Working with Gender in Thailand

In Western cultures – such as the U.S. – gender and sexuality are evolving notions, which are gaining space in public discourse. While we’ve established distinct categories of sex and gender within this Western perspective, we must concede that, “the applicability of distinct categories of gender and sexuality and of identities based upon this differentiation need to be questioned in Thailand.” It must be noted that linguistic evidence suggests, within Thai discourses, sex and gender – and, more broadly still, gender and sexuality – must be considered, “as aspects of a single complex, rather than separate categories.”[3]

A more direct way to put this would be, within the framework of Thai culture, the notions of capital-S-Sex and capital-G-Gender as distinct entities is largely unconsidered.

It is also worth mentioning that sex and sexuality has only gained ground within public discourse in Thailand over the last 20 years, and it is still largely unresearched, either from a Nationalist or Western perspective.

Bearing this in mind, it is important we, as Westerners – as Americans – do our best to consider the difference in cultural dynamics when we approach gender-focused discourse.

While it is unrealistic to expect every PCV to dive into the literature on Gender in Thailand, it is certainly an attainable goal for every PCV serving here to take the time to reflect on the role their sex and gender has played in shaping their identity. It is certainly attainable for every PCV to create the space for their counterparts and students to do the same.

It isn’t necessary for a volunteer to have a degree in Gender Theory for them to initiate these conversations; in fact, this is where GAD comes in. If you’re still hazy on terminology, concept, or application, please reach out to us at, or to any of our members – Olivia Dawson, Rae Richards, or myself (Natalie Garro) – directly via Line or Facebook.

Please also take the time to peruse our website, which has numerous resources, including step-by-step Toolkits for initiating Gender and Leadership activities written in both Thai and English.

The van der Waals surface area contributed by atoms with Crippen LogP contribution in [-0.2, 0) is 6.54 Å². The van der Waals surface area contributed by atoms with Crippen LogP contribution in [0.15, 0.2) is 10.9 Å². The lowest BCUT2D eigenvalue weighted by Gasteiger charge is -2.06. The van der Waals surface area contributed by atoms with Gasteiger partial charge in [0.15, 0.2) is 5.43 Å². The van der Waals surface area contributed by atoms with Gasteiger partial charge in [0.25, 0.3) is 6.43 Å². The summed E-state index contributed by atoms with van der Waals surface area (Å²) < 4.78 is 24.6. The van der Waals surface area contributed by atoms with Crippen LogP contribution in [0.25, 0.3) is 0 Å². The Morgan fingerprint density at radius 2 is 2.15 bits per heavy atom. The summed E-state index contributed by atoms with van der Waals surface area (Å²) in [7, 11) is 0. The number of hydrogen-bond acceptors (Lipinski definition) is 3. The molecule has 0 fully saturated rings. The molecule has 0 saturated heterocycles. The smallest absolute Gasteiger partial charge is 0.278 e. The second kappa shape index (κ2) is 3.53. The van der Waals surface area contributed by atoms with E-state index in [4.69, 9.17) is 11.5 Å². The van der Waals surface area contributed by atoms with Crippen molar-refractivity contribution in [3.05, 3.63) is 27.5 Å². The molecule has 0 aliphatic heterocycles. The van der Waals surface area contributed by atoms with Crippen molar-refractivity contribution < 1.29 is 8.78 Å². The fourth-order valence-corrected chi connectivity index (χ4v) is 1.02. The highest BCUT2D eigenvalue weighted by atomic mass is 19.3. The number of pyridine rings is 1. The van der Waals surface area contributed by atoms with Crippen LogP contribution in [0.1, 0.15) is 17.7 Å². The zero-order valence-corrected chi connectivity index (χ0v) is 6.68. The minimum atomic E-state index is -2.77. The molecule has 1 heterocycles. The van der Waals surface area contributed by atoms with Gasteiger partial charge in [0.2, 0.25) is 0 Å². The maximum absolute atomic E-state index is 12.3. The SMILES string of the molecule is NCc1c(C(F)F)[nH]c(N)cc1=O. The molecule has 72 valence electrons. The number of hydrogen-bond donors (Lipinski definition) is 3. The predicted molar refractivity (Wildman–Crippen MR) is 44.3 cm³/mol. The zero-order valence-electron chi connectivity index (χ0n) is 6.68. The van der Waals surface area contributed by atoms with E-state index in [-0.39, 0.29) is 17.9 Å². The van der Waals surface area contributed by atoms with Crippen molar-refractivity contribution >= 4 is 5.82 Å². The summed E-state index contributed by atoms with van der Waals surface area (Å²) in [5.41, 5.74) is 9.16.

While Gender Theory is intricate and complex, I hope this article has provided you with a bit more understanding of the topic and a bit more courage to take the step forward towards Gender Education, if only for yourself. Susu!

Additional Resources

  1. GAD Thailand Website
  2. GAD Thailand Toolkits
  3. World Health Organization: Gender, equity and human rights
  4. Genders & Sexualities in Modern Thailand by Peter A. Jackson & Nerida M. Cook
  5. The Lioness in Bloom by Susan Fulop Kepner

Appendix of Basic Terminology[4]

→ Also available here in Thai.

sex n. biological assignment based on reproductive organs

e.g. female, male, intersex (includes all variations between female and male)

gender n. performed social identity based on a set of socially constructed roles, responsibilities, behaviors, and opportunities. Gender roles and expectations are learned, change over time, and vary within and among cultures.
e.g. man/boy, woman/girl, neither, somewhere in between. A person’s gender may or may not match with a person’s sex assignment.
​cisgender adj. classification for a person who’s gender identity conforms to the expected gender of their sex assignment

e.g. a male who identifies as a man, a female who identifies as a woman

transgender adj. classification for a person who’s gender identity does not conform to the expected gender of their sex assignment

e.g. a male who identifies as a woman, a female who identifies as a man, an intersex person who identifies as either a man or woman and many other variations  

gender equity n. process or state in which men and women receive comparable opportunities and accommodating treatment to ensure fair outcomes
gender stereotype n. a simplified conception of a group of people based on their perceived gender identity
​​gender bias n. preconceived conceptions, feelings or opinions based on another’s perceived gender, usually without other reason
​gender-based violence n. Any act that results in, or is likely to result in, physical, sexual, or psychological harm or suffering against a person based on gender expectations and stereotypes.
​inequality n. not equal, disparity
discrimination n. he act of treatment of distinction based on group, class or other category
sexism n. discrimination based on one’s sex or perceived gender identity.

Click here to find a classroom activity pertaining to this topic.

[1] Shankar Vedantam. NPR. Hidden Brain. “Be the Change.” October 2017.

[2] Image courtesy of Penn State LGBTQ+ Website

[3] Jackson & Cook. Genders & Sexualities in Modern Thailand. 1999. p.3-4

[4] GAD Weebly. Glossary. 2018.